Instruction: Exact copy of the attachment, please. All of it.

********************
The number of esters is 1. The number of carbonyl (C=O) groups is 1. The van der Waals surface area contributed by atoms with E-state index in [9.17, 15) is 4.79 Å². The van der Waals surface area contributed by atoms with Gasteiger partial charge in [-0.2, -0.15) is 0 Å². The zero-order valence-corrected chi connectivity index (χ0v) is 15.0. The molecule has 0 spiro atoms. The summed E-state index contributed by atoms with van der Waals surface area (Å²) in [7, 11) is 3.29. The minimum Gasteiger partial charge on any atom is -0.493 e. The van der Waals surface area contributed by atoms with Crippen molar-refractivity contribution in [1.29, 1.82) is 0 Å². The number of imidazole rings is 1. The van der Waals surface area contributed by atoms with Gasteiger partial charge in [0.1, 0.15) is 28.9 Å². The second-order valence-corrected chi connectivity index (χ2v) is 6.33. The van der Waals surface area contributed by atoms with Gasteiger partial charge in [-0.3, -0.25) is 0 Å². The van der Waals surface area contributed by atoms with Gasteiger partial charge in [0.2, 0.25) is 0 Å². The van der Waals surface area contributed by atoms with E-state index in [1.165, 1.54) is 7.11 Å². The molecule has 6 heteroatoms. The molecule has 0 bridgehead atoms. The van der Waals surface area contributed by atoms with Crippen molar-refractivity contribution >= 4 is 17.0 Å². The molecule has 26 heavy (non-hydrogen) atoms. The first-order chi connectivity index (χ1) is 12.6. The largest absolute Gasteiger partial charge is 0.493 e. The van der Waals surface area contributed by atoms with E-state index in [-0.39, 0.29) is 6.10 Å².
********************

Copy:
The number of esters is 1. The number of carbonyl (C=O) groups is 1. The van der Waals surface area contributed by atoms with E-state index in [9.17, 15) is 4.79 Å². The van der Waals surface area contributed by atoms with Gasteiger partial charge in [-0.2, -0.15) is 0 Å². The zero-order valence-corrected chi connectivity index (χ0v) is 15.0. The molecule has 0 spiro atoms. The summed E-state index contributed by atoms with van der Waals surface area (Å²) in [7, 11) is 3.29. The minimum Gasteiger partial charge on any atom is -0.493 e. The van der Waals surface area contributed by atoms with Crippen molar-refractivity contribution in [1.29, 1.82) is 0 Å². The number of imidazole rings is 1. The van der Waals surface area contributed by atoms with Gasteiger partial charge in [0.1, 0.15) is 28.9 Å². The second-order valence-corrected chi connectivity index (χ2v) is 6.33. The van der Waals surface area contributed by atoms with Gasteiger partial charge in [-0.3, -0.25) is 0 Å². The van der Waals surface area contributed by atoms with Gasteiger partial charge in [0.2, 0.25) is 0 Å². The van der Waals surface area contributed by atoms with E-state index in [1.165, 1.54) is 7.11 Å². The molecule has 6 heteroatoms. The molecule has 0 bridgehead atoms. The van der Waals surface area contributed by atoms with Crippen molar-refractivity contribution >= 4 is 17.0 Å². The molecule has 26 heavy (non-hydrogen) atoms. The first-order chi connectivity index (χ1) is 12.6. The largest absolute Gasteiger partial charge is 0.493 e. The van der Waals surface area contributed by atoms with E-state index in [-0.39, 0.29) is 6.10 Å².